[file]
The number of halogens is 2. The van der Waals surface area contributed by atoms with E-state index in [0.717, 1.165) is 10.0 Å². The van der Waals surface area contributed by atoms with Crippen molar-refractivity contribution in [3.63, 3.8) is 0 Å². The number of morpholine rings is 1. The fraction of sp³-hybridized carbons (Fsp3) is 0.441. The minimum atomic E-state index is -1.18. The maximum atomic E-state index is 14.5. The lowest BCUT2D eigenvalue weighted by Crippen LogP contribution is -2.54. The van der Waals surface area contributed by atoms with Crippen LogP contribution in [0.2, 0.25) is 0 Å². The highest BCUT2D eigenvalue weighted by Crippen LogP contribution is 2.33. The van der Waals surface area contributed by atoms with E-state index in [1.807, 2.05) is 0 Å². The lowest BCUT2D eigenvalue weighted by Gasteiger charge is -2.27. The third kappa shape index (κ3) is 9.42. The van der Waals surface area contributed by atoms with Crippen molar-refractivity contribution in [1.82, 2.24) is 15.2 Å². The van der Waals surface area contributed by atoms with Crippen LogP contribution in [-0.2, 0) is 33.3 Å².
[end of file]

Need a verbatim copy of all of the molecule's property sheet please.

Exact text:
The number of halogens is 2. The van der Waals surface area contributed by atoms with E-state index in [0.717, 1.165) is 10.0 Å². The van der Waals surface area contributed by atoms with Crippen molar-refractivity contribution in [3.63, 3.8) is 0 Å². The number of morpholine rings is 1. The fraction of sp³-hybridized carbons (Fsp3) is 0.441. The minimum atomic E-state index is -1.18. The maximum atomic E-state index is 14.5. The lowest BCUT2D eigenvalue weighted by Crippen LogP contribution is -2.54. The van der Waals surface area contributed by atoms with Crippen LogP contribution in [0.2, 0.25) is 0 Å². The highest BCUT2D eigenvalue weighted by Crippen LogP contribution is 2.33. The van der Waals surface area contributed by atoms with E-state index in [1.807, 2.05) is 0 Å². The lowest BCUT2D eigenvalue weighted by Gasteiger charge is -2.27. The third kappa shape index (κ3) is 9.42. The van der Waals surface area contributed by atoms with Crippen molar-refractivity contribution in [1.82, 2.24) is 15.2 Å². The van der Waals surface area contributed by atoms with Crippen LogP contribution in [-0.2, 0) is 33.3 Å².